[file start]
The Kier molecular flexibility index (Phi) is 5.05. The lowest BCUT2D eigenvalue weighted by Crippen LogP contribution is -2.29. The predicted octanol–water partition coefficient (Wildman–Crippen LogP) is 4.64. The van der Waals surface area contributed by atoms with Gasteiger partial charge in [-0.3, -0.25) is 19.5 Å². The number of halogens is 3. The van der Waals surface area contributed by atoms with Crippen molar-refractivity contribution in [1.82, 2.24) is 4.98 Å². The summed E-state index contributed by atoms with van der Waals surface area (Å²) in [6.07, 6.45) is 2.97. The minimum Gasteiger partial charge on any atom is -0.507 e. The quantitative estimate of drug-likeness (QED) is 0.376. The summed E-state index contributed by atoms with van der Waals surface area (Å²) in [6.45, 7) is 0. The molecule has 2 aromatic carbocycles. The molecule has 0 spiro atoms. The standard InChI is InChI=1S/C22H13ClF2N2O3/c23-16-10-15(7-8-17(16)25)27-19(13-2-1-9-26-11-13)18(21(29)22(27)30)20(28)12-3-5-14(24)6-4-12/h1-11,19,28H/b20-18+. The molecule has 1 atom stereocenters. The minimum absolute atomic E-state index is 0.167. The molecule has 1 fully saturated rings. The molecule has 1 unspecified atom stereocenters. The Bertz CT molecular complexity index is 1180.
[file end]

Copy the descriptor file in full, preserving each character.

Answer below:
The Kier molecular flexibility index (Phi) is 5.05. The lowest BCUT2D eigenvalue weighted by Crippen LogP contribution is -2.29. The predicted octanol–water partition coefficient (Wildman–Crippen LogP) is 4.64. The van der Waals surface area contributed by atoms with Gasteiger partial charge in [-0.3, -0.25) is 19.5 Å². The number of halogens is 3. The van der Waals surface area contributed by atoms with Crippen molar-refractivity contribution in [1.82, 2.24) is 4.98 Å². The summed E-state index contributed by atoms with van der Waals surface area (Å²) in [6.07, 6.45) is 2.97. The minimum Gasteiger partial charge on any atom is -0.507 e. The quantitative estimate of drug-likeness (QED) is 0.376. The summed E-state index contributed by atoms with van der Waals surface area (Å²) in [6.45, 7) is 0. The molecule has 2 aromatic carbocycles. The molecule has 0 spiro atoms. The standard InChI is InChI=1S/C22H13ClF2N2O3/c23-16-10-15(7-8-17(16)25)27-19(13-2-1-9-26-11-13)18(21(29)22(27)30)20(28)12-3-5-14(24)6-4-12/h1-11,19,28H/b20-18+. The molecule has 1 atom stereocenters. The minimum absolute atomic E-state index is 0.167. The molecule has 1 fully saturated rings. The molecule has 1 unspecified atom stereocenters. The Bertz CT molecular complexity index is 1180.